Membrane transport

Membrane transport

            According to the theory of cell, they are the main unit of organization in biology. Whether it’s a single cell or any giant with billions of cells, it’s still made of cells.
All those cells are contained by a cell membrane that keeps the pieces bound inside. When you think of a membrane, imagine it is just like a big plastic bag with some of tiny holes. That bag keeps holding all of the cell pieces and their fluids inside the cell and keeps any nasty, unwanted things outside the cell. The holes are there to let some of the things move in and out of the cell as needed.

Based on the permeability a membrane is said to be :

  • Permeable: A permeable membrane lets everything pass through.A perfect example is a cell wall in plant cells. Cell wall protection and support for plant cells. Cell walls are fully permeable to water, molecules and proteins. This allows nutrients and water to be freely exchanged between plant cells. If you can have a look at the diagram shown here in permeable membrane, both the large circles and the small stars can move freely across.
  • Impermeable: Membrane which allows only some of the substance to pass through but does not allow other substances to pass through them. This lets the cell to have some control over what enters and leaves from them. Water, small molecules and those molecules without charge can pass freely but large molecules and molecules having strong positive and negative charge must stay outside.
  • Selectively permeable: An impermeable membrane not allows anything to pass through like water and dissolved gases, most notably oxygen.

Permeability depends on:

  • Pore size of the plasma membrane.
  • Size of the substance.
  • Charges on the substance.

Substances are transported across membrane through two transport phenomena

  1. Passive transport.
  2. Active transport.

Passive transport:

 In this type of transport substances are transported without using energy(ATP) and does not require transport proteins.It is divided into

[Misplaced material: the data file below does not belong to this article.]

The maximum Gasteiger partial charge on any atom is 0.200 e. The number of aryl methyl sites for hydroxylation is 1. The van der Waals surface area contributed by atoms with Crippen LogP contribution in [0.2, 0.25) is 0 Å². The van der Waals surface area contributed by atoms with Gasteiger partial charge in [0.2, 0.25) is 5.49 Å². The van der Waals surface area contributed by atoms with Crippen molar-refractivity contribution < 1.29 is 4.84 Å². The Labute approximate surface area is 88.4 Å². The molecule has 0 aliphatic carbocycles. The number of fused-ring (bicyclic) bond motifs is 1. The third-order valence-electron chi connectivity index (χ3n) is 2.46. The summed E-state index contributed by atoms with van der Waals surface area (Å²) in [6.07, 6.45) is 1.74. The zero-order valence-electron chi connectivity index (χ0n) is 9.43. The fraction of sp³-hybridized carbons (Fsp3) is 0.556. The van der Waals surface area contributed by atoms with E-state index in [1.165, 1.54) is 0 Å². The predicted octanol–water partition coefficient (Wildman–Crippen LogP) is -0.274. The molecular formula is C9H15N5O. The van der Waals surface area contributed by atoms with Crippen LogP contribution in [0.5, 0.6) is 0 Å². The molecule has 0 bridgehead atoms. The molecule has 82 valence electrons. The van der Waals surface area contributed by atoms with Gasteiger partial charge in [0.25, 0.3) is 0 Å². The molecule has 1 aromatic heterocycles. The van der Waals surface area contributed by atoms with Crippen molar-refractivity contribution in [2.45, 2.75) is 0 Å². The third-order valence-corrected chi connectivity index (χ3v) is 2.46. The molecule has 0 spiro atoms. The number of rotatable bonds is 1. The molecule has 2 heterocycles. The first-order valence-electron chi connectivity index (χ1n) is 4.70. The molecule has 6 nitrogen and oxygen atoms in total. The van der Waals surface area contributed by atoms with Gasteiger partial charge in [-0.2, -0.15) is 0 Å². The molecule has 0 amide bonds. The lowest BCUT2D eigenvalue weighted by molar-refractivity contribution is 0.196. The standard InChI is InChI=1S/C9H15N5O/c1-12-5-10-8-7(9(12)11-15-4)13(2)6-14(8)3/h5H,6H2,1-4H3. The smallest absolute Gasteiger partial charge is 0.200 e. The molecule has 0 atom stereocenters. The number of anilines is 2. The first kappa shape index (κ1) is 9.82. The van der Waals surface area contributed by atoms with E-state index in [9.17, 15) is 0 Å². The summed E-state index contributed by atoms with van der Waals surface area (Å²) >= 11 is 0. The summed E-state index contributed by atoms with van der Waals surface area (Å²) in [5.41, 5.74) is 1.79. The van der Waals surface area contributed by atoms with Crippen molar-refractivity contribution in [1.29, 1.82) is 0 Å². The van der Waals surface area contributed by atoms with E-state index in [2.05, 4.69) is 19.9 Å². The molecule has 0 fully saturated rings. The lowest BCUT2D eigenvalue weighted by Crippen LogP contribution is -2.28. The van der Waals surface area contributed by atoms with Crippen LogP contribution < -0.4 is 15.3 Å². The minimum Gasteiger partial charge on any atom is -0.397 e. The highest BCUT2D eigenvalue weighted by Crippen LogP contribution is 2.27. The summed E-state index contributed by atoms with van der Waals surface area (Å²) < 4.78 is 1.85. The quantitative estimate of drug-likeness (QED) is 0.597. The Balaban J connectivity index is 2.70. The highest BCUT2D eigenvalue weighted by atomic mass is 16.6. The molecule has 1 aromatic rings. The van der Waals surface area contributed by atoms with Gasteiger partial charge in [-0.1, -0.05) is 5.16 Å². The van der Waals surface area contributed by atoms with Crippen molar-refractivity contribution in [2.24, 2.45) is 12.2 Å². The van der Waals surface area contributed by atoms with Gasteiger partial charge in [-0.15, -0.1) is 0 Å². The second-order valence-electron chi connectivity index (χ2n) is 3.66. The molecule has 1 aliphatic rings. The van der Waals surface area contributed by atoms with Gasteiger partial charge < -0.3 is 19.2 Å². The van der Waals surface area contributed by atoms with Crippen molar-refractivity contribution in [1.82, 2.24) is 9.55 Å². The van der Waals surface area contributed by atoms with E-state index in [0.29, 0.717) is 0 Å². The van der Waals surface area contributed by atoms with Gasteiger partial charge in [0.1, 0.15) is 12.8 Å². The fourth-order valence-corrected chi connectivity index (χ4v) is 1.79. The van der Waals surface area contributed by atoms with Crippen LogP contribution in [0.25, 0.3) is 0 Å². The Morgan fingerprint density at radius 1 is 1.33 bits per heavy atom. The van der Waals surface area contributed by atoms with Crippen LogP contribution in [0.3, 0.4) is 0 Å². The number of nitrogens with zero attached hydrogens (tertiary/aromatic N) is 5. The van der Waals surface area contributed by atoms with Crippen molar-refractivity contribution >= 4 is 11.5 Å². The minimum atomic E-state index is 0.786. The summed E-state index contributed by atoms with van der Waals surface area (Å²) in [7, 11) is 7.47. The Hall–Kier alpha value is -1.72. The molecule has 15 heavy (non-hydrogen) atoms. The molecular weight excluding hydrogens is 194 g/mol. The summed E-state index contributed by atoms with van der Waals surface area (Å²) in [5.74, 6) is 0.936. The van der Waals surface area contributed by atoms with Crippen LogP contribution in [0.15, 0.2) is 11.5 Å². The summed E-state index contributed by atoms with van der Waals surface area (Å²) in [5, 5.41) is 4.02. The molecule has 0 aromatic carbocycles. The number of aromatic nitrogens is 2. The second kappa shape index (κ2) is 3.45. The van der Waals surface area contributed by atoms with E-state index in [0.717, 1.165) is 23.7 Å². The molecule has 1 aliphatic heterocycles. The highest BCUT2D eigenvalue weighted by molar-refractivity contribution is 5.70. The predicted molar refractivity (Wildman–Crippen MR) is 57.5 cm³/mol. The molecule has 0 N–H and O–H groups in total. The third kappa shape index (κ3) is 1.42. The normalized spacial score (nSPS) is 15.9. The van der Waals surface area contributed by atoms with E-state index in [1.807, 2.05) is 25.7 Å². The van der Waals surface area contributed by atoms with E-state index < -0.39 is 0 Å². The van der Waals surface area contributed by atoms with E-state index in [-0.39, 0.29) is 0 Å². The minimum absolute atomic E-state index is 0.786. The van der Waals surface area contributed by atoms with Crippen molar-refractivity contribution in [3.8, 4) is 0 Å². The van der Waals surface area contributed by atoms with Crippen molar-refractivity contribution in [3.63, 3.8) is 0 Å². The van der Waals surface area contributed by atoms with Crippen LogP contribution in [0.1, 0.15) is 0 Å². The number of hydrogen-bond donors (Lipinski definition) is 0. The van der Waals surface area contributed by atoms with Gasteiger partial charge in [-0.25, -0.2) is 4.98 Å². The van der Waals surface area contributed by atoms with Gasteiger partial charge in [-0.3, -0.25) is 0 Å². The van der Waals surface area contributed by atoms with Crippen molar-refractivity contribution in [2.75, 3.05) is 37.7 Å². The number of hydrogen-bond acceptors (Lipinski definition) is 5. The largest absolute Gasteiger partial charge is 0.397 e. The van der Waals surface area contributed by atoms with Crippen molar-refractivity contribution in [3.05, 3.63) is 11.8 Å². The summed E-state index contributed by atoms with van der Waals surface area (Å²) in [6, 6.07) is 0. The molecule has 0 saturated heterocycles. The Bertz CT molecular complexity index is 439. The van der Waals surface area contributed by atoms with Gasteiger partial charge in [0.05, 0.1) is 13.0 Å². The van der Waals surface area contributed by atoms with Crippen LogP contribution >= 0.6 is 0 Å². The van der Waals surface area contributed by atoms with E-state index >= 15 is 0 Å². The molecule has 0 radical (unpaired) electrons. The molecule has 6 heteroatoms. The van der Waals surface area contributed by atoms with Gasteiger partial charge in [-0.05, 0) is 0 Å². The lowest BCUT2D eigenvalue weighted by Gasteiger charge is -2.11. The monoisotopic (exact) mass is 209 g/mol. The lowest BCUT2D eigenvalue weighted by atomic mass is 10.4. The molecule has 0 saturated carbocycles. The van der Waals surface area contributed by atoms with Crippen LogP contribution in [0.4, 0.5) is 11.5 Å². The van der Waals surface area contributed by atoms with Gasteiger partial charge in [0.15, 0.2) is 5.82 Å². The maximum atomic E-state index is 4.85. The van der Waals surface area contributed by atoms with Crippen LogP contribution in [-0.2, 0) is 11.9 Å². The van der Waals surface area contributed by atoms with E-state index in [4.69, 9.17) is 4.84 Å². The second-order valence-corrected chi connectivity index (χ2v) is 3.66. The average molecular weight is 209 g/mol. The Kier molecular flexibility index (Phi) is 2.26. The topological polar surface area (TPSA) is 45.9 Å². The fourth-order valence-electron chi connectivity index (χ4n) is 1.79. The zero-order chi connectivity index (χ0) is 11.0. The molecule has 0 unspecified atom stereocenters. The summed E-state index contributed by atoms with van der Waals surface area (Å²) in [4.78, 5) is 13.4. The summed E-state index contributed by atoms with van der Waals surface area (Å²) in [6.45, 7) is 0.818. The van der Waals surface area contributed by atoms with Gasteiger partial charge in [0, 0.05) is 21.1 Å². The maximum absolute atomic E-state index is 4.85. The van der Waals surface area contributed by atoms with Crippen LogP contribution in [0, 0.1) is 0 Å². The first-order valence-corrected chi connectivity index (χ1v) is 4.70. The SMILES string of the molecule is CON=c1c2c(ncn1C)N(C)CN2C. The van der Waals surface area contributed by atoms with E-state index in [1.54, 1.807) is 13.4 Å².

• Diffusion: It is movement of molecules from region of higher concentration to the region of lower concentration down the concentration gradient.It is directly proportional to the concentration of substance,temperature of medium and area of diffusion pathway.And inversely proportional to the size of the substance,molecular weight of the substance and distance to which molecule to diffuse.
  • Osmosis: It is the special type of diffusion where solvent diffuses through special permeable membrane form the region of lower solute concentration to the region of higher solute concentration.It helps in absorption of water from the soil by root hairs,cell to cell movement of water and also helps in opening and closing of stomata.
  • Facilitated diffusion: Plasma membrane of most cells contains uniporters sometimes called as protein transporter that helps to transport amino acids,nucleic acids,sugars and other small molecules into and out of the cell.Such thermodynamically favoured movement is called as facilitated transport or facilitated diffusion.

Active transport:

 

 In this type of transport movement of molecules or ions are against concentration gradient(moves from region of lower concentration to higher concentration) with the help of energy as ATP.Active transports takes place with the help of carrier proteins present in plasma membrane.These are called as Permeases or translocases.Carrier protein binds to transportant molecule on the outer side of the plasma membrane.It results in the formation of carrier-transportant-complex.ATP molecule binds to this protein complex and hydrolysed to form ADP and pyro phosphate(pi) provides energy for for the transport.

Since, this process is an energetically unfavorable reaction, so energy is needed for this movement. Now, here the source of energy is breakdown of ATP. Here also this happens in two ways:

  • Primary Active Transport
  • Secondary Active Transport

Primary Active Transport => If the energy of ATP is used directly to pump up the molecules against their concentration gradient, then this is called as primary active transport.

Secondary Active Transport => In some cases, use of ATP may be done indirectly. Say, if a cell uses ATP to pump out the Na+ and then uses Na+ concentration gradient to bring in glucose, then this transport of glucose would be an example of secondary glucose transport

By | 2015-07-06T17:18:18+00:00 December 27th, 2012|Transport through cell membrane|0 Comments

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